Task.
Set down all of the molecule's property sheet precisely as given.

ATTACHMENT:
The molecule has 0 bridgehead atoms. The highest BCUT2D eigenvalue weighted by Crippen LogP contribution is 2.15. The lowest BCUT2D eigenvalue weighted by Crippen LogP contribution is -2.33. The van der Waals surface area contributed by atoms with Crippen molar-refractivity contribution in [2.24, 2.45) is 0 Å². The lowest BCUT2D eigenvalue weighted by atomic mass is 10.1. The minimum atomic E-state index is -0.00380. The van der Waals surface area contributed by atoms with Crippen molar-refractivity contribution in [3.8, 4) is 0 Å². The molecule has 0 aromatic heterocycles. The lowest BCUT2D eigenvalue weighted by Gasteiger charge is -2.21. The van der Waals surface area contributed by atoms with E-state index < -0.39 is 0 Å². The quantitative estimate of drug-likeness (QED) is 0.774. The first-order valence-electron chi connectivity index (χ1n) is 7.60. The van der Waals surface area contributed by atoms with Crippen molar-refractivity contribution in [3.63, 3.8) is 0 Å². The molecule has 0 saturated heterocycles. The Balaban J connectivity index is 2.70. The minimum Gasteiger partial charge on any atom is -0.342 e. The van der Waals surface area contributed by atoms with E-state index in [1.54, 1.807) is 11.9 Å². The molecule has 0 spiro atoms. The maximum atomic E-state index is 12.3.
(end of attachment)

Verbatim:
The molecule has 0 bridgehead atoms. The highest BCUT2D eigenvalue weighted by Crippen LogP contribution is 2.15. The lowest BCUT2D eigenvalue weighted by Crippen LogP contribution is -2.33. The van der Waals surface area contributed by atoms with Crippen molar-refractivity contribution in [2.24, 2.45) is 0 Å². The lowest BCUT2D eigenvalue weighted by atomic mass is 10.1. The minimum atomic E-state index is -0.00380. The van der Waals surface area contributed by atoms with Crippen molar-refractivity contribution in [3.8, 4) is 0 Å². The molecule has 0 aromatic heterocycles. The lowest BCUT2D eigenvalue weighted by Gasteiger charge is -2.21. The van der Waals surface area contributed by atoms with E-state index < -0.39 is 0 Å². The quantitative estimate of drug-likeness (QED) is 0.774. The first-order valence-electron chi connectivity index (χ1n) is 7.60. The van der Waals surface area contributed by atoms with Crippen molar-refractivity contribution in [3.63, 3.8) is 0 Å². The molecule has 0 saturated heterocycles. The Balaban J connectivity index is 2.70. The minimum Gasteiger partial charge on any atom is -0.342 e. The van der Waals surface area contributed by atoms with E-state index in [1.54, 1.807) is 11.9 Å². The molecule has 0 spiro atoms. The maximum atomic E-state index is 12.3.